By JAN LARSON McLAUGHLIN
BG Independent News
The second that Kevin Hines cleared the railing on the Golden Gate Bridge, he knew he had made a mistake. But by then, he was falling 220 feet at 75 mph.
Up until that moment, Hines believed he had to kill himself.
Hines spoke Tuesday morning to an auditorium full of Otsego High School students. Next month, he will talk with students at Bowling Green City Schools. He was asked to speak at local schools after the recent Wood County youth survey showed an increase in suicide ideation among 7th through 11th graders. In fact, the local rates were higher than the state and national averages.
Hines told students they should not keep quiet about their pain.
“I was falling apart at the seams, but I hid it from everybody,” he told the students. “Your pain is valid. Your pain matters, because you matter.”
Hines was first diagnosed with bipolar disorder and paranoia during his junior year of high school. The diagnosis came after he had a role in the play “How to Succeed in Business Without Really Trying.”
“I was on a stage, much like this,” he told the students, pointing to their auditorium stage. When Hines looked out at the audience of 1,200 people, he was certain they were all there to kill him. He ran off the stage.
Hines went to a psychiatrist, who started treating him. But Hines was resistant. “I didn’t want to be there. I didn’t want something to be wrong with me.”
Before long, the active, athletic teen was withdrawn, depressed and having hallucinations.
After graduating, Hines enrolled in community college. But he missed many days since he had to be on the watch for postal service workers, who he believed to be assassins.
But Hines knew enough to not tell his family about the assassins in white mail trucks, or that he frequently spent his nights talking to “Death.” He didn’t want his parents to think he was crazy.
“So I buried it, and I silenced my pain.”
But on Sept. 24, 2000, at age 19, Hines could not stand it anymore.
“I found myself sitting at my desk in my room, writing a note.” He said goodbye to his dad, mom, brother, sister, and to his best friend, who he advised to get a new best friend.
At 6 a.m., Hines walked into his dad’s bedroom to say that he loved him. All the while, the voices in his head were telling him he had to die.
“I didn’t know my thoughts didn’t have to become my actions,” he said. “I thought I was a burden to everyone.”
His dad seemed to sense something was wrong, and asked Hines to go to work with him that day. Hines reassured him that everything was fine.
But before long, Hines was on a bus headed for the Golden Gate Bridge. He remembers yelling to himself, “I don’t want to die. Why do you hate me so much?” He wanted someone to intervene, but the other passengers reacted with fear and apathy.
“They were there to create happy memories. I was there to delete all of mine,” he said.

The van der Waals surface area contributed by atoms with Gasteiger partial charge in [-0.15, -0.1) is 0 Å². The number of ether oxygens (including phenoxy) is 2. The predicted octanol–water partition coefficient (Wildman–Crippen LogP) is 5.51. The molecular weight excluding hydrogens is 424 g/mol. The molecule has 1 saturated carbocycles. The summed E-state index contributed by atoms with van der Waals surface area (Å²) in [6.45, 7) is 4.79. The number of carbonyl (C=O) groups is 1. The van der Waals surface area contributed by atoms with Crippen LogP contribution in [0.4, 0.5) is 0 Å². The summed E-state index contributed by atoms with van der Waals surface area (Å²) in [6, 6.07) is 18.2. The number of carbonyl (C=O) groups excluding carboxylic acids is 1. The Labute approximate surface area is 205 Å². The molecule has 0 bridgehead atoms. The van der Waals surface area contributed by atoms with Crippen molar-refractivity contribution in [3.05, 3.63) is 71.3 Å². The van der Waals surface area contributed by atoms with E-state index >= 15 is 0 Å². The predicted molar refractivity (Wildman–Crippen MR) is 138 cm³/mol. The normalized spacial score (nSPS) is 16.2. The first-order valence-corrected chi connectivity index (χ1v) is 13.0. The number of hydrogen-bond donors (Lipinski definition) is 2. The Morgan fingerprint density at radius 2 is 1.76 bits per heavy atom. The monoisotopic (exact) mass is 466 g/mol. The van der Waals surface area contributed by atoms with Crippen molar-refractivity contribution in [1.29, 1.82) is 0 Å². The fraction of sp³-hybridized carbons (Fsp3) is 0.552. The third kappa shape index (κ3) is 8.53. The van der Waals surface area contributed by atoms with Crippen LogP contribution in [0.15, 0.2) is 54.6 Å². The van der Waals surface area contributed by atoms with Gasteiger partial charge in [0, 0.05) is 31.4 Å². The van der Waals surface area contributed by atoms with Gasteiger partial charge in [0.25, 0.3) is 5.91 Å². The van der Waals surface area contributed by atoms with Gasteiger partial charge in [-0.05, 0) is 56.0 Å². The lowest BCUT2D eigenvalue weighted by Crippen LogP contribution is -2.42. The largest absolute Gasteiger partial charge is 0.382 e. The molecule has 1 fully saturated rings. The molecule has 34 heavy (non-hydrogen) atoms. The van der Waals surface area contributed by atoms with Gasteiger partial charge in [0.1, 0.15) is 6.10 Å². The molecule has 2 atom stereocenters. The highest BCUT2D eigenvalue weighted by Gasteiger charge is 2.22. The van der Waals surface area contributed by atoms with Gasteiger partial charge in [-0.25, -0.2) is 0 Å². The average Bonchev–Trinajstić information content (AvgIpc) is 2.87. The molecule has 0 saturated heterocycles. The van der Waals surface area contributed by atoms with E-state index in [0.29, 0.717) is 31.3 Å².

“I desperately wanted to live, while my brain was trying to kill me.”
Hines was the last passenger off the bus. With tears streaming down his face, he remembered hoping that the bus driver would ask if he could help. Instead, the driver said, “Come on kid, get off the bus. I’ve got to go.”
A woman did approach Hines on the bridge – and he thought she would ask him if he was OK.
“Those are the only words I wanted to hear as I stood at the top of the Golden Gate Bridge walkway.”
But instead, she asked him to take her photo on the bridge. He did.
Then he sprinted a short distance and cleared the railing, starting his 25-story fall. He instantly felt regret.
The impact on the water was like hitting a solid, shattering his spine. He went under an estimated 70 feet, then swam frantically to the surface. In that moment, Hines became number 26 of the 36 people who have survived a jump from that bridge. There’s an average of one jump a week by someone attempting suicide.
“They call it the most exclusive survivors group in the world,” he said.
The Coast Guard rescued him from the water and reunited with his family. Hines spent months in a hospital, recovering from his physical wounds. But that was just the beginning of his recovery process. He was then placed in a psychiatric ward, and after eight years, he found the medication that works for him. He eats right, exercises, has developed coping strategies, and refrains from alcohol and illegal drugs.
“I’ve been given 17 years past the day I should have died,” Hines said. “I’m grateful for everything I get to do.”
His advice to the students was simple. “Never again silence your pain. You deserve to be heard.”
Hines told them not to shy away from the topic of suicide. Asking someone if they are thinking about suicide does not put the idea in their head, he explained.
At the end of his program, Hines asked the students to stand and look at the ceiling, so they weren’t yelling into someone’s ear. He asked them to shout, “Be here tomorrow.”
“Blow the roof off this joint,” he said.
The students complied, letting loose with a thunderous “Be here tomorrow” to their fellow students, then gave Hines a standing ovation.
Hines was brought to Wood County by Project AWARE Ohio, the Wood County Educational Service Center, and the Wood County Suicide Prevention Coalition.
Hines travels the world talking to students, the military, clergy, clinicians, law enforcement, business, and industry about the complex conditions that contribute to mental illness and how to cope, seek support, and maintain hope. He has earned numerous awards for his work and sits on boards including the International Bi-Polar Foundation, the Bridge Rail Foundation, and the Survivors Committee of the National Suicide Prevention Lifeline. In 2013, he released his memoir “Cracked Not Broken: Surviving and Thriving after a Suicide Attempt.”